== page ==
Motherhood, Miscarriage, and My Ancestors

Motherhood, Miscarriage, and My Ancestors March 4, 2019

A Prayer for Lost Children
What is remembered, lives.

Tiny body that lived in mine,
I will always remember you.
I will remember your brief life.
I will remember your death.
I will remember the life you might have lived.
What is remembered, lives.

I am a mother. I have five wonderful children who share my home, all of them clever and kind and beautiful and everything a mother could want for her children. I am a mother. I have conceived three children who did not survive to make it into this world. Two children I miscarried late in the first trimester, and one early in the second. When I think of them, their names, the days I lost them, and the months they would have been born run like a litany through my head. Sariya, Gabriel, Belladonna. February 20th, December 15th, March 17th. September, June, October.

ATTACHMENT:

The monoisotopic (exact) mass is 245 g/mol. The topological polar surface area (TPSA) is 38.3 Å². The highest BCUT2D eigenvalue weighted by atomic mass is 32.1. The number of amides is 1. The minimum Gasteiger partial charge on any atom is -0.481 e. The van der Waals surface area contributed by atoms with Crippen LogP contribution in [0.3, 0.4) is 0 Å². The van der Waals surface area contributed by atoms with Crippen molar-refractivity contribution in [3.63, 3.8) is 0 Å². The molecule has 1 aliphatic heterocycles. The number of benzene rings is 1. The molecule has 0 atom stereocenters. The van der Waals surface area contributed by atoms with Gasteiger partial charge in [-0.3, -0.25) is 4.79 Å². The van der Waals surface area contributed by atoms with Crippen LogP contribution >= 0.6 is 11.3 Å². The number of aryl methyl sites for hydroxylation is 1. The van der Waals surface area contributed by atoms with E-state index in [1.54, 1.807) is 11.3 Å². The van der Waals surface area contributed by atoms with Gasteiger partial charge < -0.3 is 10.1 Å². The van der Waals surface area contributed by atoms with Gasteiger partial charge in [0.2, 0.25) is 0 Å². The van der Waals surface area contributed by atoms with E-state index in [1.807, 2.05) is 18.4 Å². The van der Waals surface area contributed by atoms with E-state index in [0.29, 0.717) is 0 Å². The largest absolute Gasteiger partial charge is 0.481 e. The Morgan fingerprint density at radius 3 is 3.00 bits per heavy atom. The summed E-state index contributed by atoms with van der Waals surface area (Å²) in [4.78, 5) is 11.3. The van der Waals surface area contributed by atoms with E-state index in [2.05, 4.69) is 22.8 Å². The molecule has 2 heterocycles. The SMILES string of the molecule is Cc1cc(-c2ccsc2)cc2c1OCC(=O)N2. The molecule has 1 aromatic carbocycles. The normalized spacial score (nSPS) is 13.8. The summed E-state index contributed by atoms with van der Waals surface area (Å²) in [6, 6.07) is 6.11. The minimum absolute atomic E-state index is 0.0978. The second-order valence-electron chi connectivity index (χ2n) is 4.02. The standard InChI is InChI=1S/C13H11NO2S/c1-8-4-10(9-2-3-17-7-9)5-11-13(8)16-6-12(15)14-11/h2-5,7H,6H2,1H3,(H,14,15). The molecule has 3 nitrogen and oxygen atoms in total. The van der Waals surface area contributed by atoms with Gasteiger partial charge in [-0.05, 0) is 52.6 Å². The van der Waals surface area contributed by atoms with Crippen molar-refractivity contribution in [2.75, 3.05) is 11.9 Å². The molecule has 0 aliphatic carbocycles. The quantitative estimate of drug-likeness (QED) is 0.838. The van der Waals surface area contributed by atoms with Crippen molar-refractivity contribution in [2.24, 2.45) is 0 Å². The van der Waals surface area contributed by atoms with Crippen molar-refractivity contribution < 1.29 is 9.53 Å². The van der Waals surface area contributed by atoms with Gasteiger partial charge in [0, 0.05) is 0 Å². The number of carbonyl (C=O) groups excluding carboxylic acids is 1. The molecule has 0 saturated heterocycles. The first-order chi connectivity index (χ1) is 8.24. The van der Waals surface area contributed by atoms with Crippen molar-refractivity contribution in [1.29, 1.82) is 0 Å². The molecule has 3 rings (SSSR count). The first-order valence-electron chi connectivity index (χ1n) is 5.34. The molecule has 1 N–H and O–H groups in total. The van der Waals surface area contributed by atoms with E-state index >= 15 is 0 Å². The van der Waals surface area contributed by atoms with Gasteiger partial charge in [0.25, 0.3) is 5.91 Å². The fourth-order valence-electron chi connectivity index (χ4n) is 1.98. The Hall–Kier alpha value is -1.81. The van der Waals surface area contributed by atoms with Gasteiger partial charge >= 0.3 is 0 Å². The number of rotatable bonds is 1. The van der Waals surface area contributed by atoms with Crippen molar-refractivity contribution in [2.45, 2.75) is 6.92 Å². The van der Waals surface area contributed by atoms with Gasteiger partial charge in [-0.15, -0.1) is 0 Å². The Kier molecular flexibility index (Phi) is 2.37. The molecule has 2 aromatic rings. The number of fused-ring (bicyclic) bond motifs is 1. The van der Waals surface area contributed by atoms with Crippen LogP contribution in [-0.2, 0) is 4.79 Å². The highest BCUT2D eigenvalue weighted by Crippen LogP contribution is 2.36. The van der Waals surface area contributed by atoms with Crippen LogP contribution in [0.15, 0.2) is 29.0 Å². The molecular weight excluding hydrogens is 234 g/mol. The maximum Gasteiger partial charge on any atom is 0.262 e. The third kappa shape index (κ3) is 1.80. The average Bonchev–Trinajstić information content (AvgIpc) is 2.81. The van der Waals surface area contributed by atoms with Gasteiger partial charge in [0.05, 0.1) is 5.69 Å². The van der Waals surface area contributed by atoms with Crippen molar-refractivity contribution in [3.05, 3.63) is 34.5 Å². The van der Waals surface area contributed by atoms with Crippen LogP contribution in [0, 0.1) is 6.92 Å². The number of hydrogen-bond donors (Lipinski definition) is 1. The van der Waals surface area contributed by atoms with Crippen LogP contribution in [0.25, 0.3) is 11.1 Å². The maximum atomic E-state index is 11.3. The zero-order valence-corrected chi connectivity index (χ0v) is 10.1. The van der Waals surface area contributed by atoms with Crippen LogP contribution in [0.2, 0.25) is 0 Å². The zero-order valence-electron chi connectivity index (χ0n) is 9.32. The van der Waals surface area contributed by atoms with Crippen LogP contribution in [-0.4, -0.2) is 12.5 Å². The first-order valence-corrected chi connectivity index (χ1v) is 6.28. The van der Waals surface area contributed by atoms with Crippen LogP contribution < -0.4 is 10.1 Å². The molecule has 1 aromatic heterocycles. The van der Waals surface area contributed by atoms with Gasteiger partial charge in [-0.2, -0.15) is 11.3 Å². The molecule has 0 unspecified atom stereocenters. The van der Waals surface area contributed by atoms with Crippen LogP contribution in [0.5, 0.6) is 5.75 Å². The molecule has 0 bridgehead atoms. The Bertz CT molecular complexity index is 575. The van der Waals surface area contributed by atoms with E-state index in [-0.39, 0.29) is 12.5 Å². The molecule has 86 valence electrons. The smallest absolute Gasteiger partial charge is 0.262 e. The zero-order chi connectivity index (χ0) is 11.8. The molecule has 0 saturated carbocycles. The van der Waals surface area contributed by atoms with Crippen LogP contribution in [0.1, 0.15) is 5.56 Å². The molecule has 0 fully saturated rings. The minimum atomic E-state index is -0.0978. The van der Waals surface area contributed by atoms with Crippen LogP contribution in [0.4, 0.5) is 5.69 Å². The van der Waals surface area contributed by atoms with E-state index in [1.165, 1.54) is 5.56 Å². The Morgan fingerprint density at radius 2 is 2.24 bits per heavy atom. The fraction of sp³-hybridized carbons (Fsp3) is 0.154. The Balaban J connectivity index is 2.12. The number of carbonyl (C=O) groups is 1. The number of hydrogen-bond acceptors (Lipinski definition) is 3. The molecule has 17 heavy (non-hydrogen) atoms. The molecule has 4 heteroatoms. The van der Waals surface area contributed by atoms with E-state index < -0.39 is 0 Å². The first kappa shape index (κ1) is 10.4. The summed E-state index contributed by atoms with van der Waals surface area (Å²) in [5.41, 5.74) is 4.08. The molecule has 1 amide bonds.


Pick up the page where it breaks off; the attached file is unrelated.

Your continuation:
When I go to the elementary school each year to sign the papers and visit the classrooms of my children, I imagine where they would be. A 3rd grader, a 2nd grader, and a baby barely four months old in my arms. But they are not there.

I believe that my Ancestors, both distant and those who have recently departed, watch over me and my children. I ask them for help and they listen. We remember them and feel their presence. I wonder what form my children who were never born take. I believe they are there with my ancestors, not because of any historical evidence or theological ponderings, but because that belief is healing.

I wonder if they are forever tiny babies, cradled by my great grandmothers, smiling in their sleep and nuzzling into their chests with sweet baby noises. I wonder if the older two are raucous children, arguing with each other and throwing playthings around, making one of my grandpas laugh and the other one to put on his stern ‘stop that’ face. I wonder if they keep an eye on their brothers and sisters, a little voice in the back of their head that urges caution – or maybe reckless bravery.

I don’t know. They are on my Ancestor altar, three little glass flowers surrounded by tokens of those I love and who would have loved them. Each year I choose a day to go and leave offerings at the hospital’s communal grave for all children lost before they are born. I bring them lollipops and stickers now. Years ago I brought only my tears and my love. What is remembered, lives.


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